My original plan was to cover Merkel’s first two terms, allowing me to compare how she performed under two governmental configurations, one involving an exceptional Grand Coalition (CDU/CSU–SPD), the other a traditional dominant party–junior partner majority (CDU/ CSU–FDP). Critics continued to underestimated Merkel’s popularity with voters well into her second term, as well as her uncanny ability to move hardliners to embrace societal reforms that they had vociferously resisted for decades. By 2013, however, the original puzzle had evaporated into the thin air of “polycrisis”:given her tough stance on austerity policies, her response to climate change, and her willingness to chastise Vladimir Putin over the Ukraine, few could question this chancellor’s leadership.

The onset of her third term provided the breathing space I needed to focus on the larger “lessons” Merkel had ostensibly drawn from each crisis she encountered. As one of Europe’s longest serving leaders since 1990, she has certainly juggled more than her fair share of global messes, so she has obviously learned a lot. Her third term has seen a rational, pragmatic Merkel taking some very principled human rights stances, regarding asylum seekers and Chinese dissidents, for example. These decisions have required a degree of self-confidence and international clout that she simply did not possess in 2009. She would be the first to admit, as her earlier interviews with Herlinde Koelblattest, that she is a very different person today than when she first came to politics. At present, Angela Merkel really is the World’s Most Powerful Woman, although given her favorite virtue – humility – she probably would not have minded ceding her title to Hillary Rodham Clinton for a few years, had the 2016 US presidential elections ended differently.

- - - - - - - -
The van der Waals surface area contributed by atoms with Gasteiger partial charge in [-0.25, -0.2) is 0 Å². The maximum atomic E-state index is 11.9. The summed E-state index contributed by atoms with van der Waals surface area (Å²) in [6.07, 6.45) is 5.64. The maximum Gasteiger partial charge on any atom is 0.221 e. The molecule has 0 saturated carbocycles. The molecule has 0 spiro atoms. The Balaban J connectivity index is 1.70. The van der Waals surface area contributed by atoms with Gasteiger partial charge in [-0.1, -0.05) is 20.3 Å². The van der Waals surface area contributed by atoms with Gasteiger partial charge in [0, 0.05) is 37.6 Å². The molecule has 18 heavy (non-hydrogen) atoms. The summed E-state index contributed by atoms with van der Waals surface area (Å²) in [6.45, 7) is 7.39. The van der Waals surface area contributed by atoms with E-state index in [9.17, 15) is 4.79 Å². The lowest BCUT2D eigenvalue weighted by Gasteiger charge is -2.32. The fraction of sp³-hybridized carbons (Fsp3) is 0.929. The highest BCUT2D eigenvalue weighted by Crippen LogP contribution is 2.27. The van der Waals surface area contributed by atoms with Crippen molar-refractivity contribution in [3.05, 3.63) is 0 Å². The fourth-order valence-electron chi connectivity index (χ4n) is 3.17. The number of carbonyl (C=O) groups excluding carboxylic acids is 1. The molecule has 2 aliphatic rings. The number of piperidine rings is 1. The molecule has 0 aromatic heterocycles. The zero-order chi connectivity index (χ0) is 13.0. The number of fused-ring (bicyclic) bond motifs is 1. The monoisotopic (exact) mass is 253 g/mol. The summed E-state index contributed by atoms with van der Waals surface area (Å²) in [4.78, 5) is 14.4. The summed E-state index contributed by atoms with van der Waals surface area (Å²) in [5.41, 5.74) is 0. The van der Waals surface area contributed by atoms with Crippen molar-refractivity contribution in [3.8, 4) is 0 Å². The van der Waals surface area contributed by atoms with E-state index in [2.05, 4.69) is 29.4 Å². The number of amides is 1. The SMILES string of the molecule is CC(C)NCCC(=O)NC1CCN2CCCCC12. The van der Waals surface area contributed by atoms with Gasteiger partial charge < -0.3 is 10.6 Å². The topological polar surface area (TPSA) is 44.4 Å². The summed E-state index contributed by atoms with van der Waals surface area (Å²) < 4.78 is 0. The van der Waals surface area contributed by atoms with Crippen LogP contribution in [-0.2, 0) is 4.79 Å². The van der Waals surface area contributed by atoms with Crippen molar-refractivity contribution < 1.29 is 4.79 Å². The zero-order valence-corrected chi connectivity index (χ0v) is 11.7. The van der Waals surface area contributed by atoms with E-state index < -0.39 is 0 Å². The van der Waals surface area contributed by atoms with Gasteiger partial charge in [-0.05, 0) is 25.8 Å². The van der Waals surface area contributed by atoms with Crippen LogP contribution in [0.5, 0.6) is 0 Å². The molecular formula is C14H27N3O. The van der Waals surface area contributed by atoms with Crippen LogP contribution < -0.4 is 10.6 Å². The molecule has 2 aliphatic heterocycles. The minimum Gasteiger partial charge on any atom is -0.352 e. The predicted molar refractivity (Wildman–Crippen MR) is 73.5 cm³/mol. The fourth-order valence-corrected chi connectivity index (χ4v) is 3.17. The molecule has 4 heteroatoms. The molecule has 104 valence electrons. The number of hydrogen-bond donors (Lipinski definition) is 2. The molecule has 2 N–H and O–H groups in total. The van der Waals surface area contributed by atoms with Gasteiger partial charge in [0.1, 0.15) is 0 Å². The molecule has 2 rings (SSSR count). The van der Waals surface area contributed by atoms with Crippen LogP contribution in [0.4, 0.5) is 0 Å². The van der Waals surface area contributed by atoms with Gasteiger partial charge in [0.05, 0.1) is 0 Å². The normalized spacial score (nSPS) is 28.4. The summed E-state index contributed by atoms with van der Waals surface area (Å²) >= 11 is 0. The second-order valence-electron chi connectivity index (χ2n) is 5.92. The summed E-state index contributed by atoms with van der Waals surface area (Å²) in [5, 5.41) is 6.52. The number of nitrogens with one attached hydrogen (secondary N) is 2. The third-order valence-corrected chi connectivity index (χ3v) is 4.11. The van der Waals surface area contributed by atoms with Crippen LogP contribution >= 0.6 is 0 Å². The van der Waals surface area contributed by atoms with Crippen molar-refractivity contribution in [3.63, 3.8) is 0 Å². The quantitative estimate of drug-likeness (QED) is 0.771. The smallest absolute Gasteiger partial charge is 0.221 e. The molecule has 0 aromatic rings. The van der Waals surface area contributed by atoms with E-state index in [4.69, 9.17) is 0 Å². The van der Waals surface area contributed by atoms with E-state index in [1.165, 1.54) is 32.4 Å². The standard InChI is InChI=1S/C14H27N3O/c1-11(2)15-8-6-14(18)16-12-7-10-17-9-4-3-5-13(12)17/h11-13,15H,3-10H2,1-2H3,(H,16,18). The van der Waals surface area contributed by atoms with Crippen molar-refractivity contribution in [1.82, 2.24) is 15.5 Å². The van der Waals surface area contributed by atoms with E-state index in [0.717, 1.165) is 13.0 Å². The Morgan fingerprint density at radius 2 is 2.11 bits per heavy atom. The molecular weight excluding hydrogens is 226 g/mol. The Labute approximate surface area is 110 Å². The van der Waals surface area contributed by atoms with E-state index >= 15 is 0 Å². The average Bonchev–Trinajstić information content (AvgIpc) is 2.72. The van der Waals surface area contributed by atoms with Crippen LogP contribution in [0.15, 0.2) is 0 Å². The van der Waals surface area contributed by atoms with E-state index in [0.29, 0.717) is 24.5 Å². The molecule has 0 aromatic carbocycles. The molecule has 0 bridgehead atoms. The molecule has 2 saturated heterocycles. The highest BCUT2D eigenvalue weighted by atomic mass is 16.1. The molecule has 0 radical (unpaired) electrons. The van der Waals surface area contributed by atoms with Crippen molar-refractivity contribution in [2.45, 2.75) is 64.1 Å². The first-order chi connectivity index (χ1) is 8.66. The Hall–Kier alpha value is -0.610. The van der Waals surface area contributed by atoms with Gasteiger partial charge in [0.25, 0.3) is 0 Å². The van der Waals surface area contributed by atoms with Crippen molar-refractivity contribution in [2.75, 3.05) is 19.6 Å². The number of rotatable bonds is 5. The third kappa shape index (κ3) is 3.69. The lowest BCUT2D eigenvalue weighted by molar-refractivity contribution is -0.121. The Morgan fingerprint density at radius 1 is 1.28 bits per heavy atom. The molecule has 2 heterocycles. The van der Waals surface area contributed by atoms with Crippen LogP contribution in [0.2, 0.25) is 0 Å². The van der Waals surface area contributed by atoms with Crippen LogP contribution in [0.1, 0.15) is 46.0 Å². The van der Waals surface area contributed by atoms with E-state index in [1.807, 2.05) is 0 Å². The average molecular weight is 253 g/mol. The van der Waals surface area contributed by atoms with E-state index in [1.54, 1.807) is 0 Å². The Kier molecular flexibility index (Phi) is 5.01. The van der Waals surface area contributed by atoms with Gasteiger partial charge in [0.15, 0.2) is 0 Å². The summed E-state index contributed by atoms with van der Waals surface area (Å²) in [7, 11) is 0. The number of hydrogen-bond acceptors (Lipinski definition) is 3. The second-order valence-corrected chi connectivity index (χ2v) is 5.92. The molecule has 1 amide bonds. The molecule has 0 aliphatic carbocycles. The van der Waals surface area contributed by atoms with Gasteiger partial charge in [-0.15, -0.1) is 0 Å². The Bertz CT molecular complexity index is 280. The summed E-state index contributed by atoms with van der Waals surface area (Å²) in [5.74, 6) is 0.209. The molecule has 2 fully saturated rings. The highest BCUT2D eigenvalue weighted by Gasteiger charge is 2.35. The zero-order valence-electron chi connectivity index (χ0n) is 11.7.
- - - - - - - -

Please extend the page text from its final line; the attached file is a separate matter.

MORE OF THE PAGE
Neither power nor leadership are static components of governance, especially within democratic systems. Both require constant adjustment to changing political stakeholders, policy contexts, and environmental conditions. This study presents Merkel’s three terms as an extraordinary learning process that has allowed at least one woman to make a significant difference in a united Germany: hence, the emphasis on “becoming” Madam Chancellor. Although she refuses to label herself a feminist, I maintain that Merkel has done more to modernize gender roles in united Germany than all of her predecessors. Exposed to a very different gender regime during her “35 years in the waiting room of GDR history,” the chancellor has relied on female cabinet members like Ursula von der Leyen, Annette Schavan, and Maria Böhmer to leverage EU policies in ways that have opened doors to the balanced participation of women and men in political, economic, and community life.

I argue that the secret of Chancellor Merkel’s success to date rests with three factors: first, although she was initially “misunderestimated” by political elites at home, she has derived strength from the unprecedented respect she enjoys among key actors abroad. Second, she has learned how to leverage domestic and supranational developments better than any previous chancellor, largely as a function of significant political and demographic changes across Europe. My third contention is that both her eastern socialization and her training as a physicist have outfitted her with hybrid political values and a unique set of analytical skills that make it very difficult for even her sharpest rivals to out-strategize her. As a former CDU official opined over a decade ago, “she learns faster than others think.”

© Joyce Marie Mushaben, 2017

Becoming Madam Chancellor: Angela Merkel and the Berlin Republic by Joyce Marie Mushaben is out now

About The Author

Joyce Marie Mushaben

Joyce Marie Mushaben is Professor of Global Studies and the Curators' Distinguished Professor of Comparative Politics and Gender Studies at the University of Missouri, St. Louis. S...